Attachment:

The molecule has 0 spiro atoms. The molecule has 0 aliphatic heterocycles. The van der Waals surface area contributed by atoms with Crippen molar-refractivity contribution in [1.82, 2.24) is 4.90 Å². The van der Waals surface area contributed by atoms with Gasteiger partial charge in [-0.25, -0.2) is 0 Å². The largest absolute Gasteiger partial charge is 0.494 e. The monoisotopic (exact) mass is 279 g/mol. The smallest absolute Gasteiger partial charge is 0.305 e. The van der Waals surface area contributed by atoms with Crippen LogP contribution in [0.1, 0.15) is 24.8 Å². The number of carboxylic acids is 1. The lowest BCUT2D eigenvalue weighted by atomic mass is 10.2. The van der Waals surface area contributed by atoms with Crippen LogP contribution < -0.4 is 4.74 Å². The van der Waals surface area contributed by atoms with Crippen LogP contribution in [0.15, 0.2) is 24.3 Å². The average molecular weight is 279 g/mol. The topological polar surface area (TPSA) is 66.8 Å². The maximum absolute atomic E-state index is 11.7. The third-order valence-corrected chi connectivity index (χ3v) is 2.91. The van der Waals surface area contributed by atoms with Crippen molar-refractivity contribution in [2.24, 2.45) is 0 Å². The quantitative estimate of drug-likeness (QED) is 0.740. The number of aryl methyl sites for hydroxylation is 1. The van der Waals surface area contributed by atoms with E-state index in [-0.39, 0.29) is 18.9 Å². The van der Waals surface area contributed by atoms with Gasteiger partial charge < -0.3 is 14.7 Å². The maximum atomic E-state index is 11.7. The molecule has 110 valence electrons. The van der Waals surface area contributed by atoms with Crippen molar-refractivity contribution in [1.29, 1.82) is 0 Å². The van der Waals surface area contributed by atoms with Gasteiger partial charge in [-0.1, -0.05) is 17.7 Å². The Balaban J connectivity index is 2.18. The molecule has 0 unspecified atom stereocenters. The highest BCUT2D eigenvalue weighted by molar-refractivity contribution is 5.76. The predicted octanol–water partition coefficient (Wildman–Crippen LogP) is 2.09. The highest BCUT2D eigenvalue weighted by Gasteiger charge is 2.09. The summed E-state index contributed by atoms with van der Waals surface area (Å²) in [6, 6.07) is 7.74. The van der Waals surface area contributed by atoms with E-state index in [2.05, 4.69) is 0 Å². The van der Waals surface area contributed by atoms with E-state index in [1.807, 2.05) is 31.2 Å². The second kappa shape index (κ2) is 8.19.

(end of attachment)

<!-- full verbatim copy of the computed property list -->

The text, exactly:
The molecule has 0 spiro atoms. The molecule has 0 aliphatic heterocycles. The van der Waals surface area contributed by atoms with Crippen molar-refractivity contribution in [1.82, 2.24) is 4.90 Å². The van der Waals surface area contributed by atoms with Gasteiger partial charge in [-0.25, -0.2) is 0 Å². The largest absolute Gasteiger partial charge is 0.494 e. The monoisotopic (exact) mass is 279 g/mol. The smallest absolute Gasteiger partial charge is 0.305 e. The van der Waals surface area contributed by atoms with Crippen LogP contribution in [0.1, 0.15) is 24.8 Å². The number of carboxylic acids is 1. The lowest BCUT2D eigenvalue weighted by atomic mass is 10.2. The van der Waals surface area contributed by atoms with Crippen LogP contribution < -0.4 is 4.74 Å². The van der Waals surface area contributed by atoms with Crippen LogP contribution in [0.15, 0.2) is 24.3 Å². The average molecular weight is 279 g/mol. The topological polar surface area (TPSA) is 66.8 Å². The maximum absolute atomic E-state index is 11.7. The third-order valence-corrected chi connectivity index (χ3v) is 2.91. The van der Waals surface area contributed by atoms with Crippen molar-refractivity contribution in [2.24, 2.45) is 0 Å². The quantitative estimate of drug-likeness (QED) is 0.740. The number of aryl methyl sites for hydroxylation is 1. The van der Waals surface area contributed by atoms with E-state index in [-0.39, 0.29) is 18.9 Å². The van der Waals surface area contributed by atoms with Gasteiger partial charge < -0.3 is 14.7 Å². The maximum atomic E-state index is 11.7. The molecule has 110 valence electrons. The van der Waals surface area contributed by atoms with Crippen molar-refractivity contribution in [1.29, 1.82) is 0 Å². The van der Waals surface area contributed by atoms with Gasteiger partial charge in [-0.1, -0.05) is 17.7 Å². The Balaban J connectivity index is 2.18. The molecule has 0 unspecified atom stereocenters. The highest BCUT2D eigenvalue weighted by molar-refractivity contribution is 5.76. The predicted octanol–water partition coefficient (Wildman–Crippen LogP) is 2.09. The highest BCUT2D eigenvalue weighted by Gasteiger charge is 2.09. The summed E-state index contributed by atoms with van der Waals surface area (Å²) in [6, 6.07) is 7.74. The van der Waals surface area contributed by atoms with E-state index in [2.05, 4.69) is 0 Å². The van der Waals surface area contributed by atoms with E-state index in [1.807, 2.05) is 31.2 Å². The second kappa shape index (κ2) is 8.19.